If the men who created this nation had access to modern firearms, which would they prefer? While no one can know for sure (until Doc Brown gets things squared away), we can get a sense of what they might have liked based upon the weapons they preferred in their own time, based on things they’ve said.
A strong body makes the mind strong. As to the species of exercises, I advise the gun. While this gives moderate exercise to the body, it gives boldness, enterprise, and independence to the mind. Games played with the ball, and others of that nature, are too violent for the body and stamp no character on the mind. Let your gun therefore be the constant companion of your walks.
— Thomas Jefferson, letter to Peter Carr, 1785
Principal author of the Declaration of Independence and later our third President, Thomas Jefferson was a fan of the most technologically-advanced firearms of his time. He would have loved the lightweight materials that go into many modern firearms, from “mountain rifles” common amount hunters, to utility rifles that are often dubbed “truck guns.” While most people don’t know it, Jefferson sent Lewis & Clark west on their famous expedition armed with a repeating rifle with a 20-round detachable magazine manufactured in 1790 called the Girandoni that would be considered an “assault weapon” by some modern standards.
“If ever time should come, when vain and aspiring men shall possess the highest seats in Government, our country will stand in need of its experienced patriots to prevent its ruin.”
— Samuel Adams, 1780
While perhaps not “modern” to us in 2015, the semi-automatic M1 Garand served the U.S. military in World War II and Korea, and this veteran is still considered the “rifleman’s rifle” by many civilian shooters. It is rare in that it sold to American citizens through the Civilian Marksmanship Program, and is the only firearm that will be delivered to your door by the U.S. Postal Service.
“Resistance to sudden violence, for the preservation not only of my person, my limbs, and life, but of my property, is an indisputable right of nature which I have never surrendered to the public by the compact of society, and which perhaps, I could not surrender if I would.”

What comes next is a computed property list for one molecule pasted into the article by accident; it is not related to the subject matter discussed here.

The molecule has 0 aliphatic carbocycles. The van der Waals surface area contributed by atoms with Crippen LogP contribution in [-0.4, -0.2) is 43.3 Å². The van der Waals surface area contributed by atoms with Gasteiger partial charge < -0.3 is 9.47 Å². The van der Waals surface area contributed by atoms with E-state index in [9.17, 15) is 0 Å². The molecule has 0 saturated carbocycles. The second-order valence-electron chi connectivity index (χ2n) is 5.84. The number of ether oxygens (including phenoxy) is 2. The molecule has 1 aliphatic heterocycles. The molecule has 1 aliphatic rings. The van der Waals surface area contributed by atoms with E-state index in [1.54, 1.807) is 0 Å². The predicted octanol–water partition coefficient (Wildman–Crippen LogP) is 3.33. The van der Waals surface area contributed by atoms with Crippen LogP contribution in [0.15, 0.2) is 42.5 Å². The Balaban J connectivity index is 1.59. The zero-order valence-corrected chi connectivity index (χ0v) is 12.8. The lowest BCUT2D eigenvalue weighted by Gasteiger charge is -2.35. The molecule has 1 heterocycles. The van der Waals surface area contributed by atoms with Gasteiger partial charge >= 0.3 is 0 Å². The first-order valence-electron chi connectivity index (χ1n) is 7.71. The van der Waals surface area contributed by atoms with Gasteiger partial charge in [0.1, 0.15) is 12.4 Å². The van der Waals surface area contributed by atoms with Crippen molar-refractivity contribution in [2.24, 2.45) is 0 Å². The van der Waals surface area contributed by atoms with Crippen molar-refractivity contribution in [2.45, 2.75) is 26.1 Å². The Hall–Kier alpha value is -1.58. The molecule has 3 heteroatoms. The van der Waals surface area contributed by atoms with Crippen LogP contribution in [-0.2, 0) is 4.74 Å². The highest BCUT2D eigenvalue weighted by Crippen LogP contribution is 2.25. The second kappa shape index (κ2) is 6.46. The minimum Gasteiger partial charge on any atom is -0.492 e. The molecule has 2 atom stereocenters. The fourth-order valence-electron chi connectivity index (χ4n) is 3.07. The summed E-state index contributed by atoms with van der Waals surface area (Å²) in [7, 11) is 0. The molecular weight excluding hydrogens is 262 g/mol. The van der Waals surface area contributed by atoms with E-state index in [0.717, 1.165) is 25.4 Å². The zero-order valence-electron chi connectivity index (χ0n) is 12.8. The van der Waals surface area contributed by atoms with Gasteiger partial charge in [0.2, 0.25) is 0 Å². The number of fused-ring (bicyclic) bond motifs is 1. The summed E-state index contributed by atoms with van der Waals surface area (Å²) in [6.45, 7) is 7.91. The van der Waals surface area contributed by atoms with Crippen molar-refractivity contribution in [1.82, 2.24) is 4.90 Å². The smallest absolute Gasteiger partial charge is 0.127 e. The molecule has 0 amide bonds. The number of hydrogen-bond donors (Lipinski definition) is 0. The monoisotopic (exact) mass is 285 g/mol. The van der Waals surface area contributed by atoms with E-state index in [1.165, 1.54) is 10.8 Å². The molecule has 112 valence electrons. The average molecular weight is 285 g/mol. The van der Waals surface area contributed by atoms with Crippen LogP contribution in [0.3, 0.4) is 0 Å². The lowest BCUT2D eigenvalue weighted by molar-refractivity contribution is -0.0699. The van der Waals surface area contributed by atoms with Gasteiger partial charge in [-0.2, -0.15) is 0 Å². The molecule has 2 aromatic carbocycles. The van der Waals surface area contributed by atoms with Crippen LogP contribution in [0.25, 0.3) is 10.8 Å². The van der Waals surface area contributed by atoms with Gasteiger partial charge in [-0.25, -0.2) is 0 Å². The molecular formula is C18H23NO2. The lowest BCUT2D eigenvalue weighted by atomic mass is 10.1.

–John Adams, Boston Gazette, Sept. 5, 1763
Used in rebellions and revolutions around the world and increasingly admired in the United States as an accurate and rugged rifle for personal and community defense, the AKM is seeing a Renaissance among shooters “in the know.” While short-barreled versions like the Rifle Dynamics “Krink” above are relatively rare due to ATF restrictions on short-barreled rifles (SBRs), both more traditional “comblock” style guns and modernized AKMs are fast becoming staples, and are seeing widespread support in the firearms accessories market.
Laws that forbid the carrying of arms…disarm only those who are neither inclined nor determined to commit crimes…. Such laws make things worse for the assaulted and better for the assailants; they serve rather to encourage than to prevent homicides, for an unarmed man may be attacked with greater confidence than an armed man.
–Thomas Jefferson’s Commonplace Book, quoting criminologist Cesare Beccaria’s 1764 On Crimes and Punishment
The Founders understood that an armed citizenry was a significant deterrent to crime, and would have loved a handgun that was compact, simple in design and function, durable, and reasonably priced to ensure domestic tranquility.
The militia of these free commonwealths, entitled and accustomed to their arms, when compared with any possible army, must be tremendous and irresistible. Who are the militia? Are they not ourselves? Is it feared, then, that we shall turn our arms each man against his own bosom. Congress have no power to disarm the militia. Their swords, and every other terrible implement of the soldier, are the birth-right of an American … the unlimited power of the sword is not in the hands of either the federal or state governments, but, where I trust in God it will ever remain, in the hands of the people.
–Tenche Cox, Pennsylvania delegate to the Continental Congress
The Founders clearly intended the citizenry to be armed with weapons of contemporary military utility above all other weapons. Semi-automatic (one shot per trigger pull) AR-15s and their military cousins the M4 and M16 are the “modern muskets” that our Founding Fathers would want in the home of every responsible American citizen. They would likewise want these citizen-militia to be “well-regulated,” or in contemporary English, well-equipped and proficient with the use of these firearms.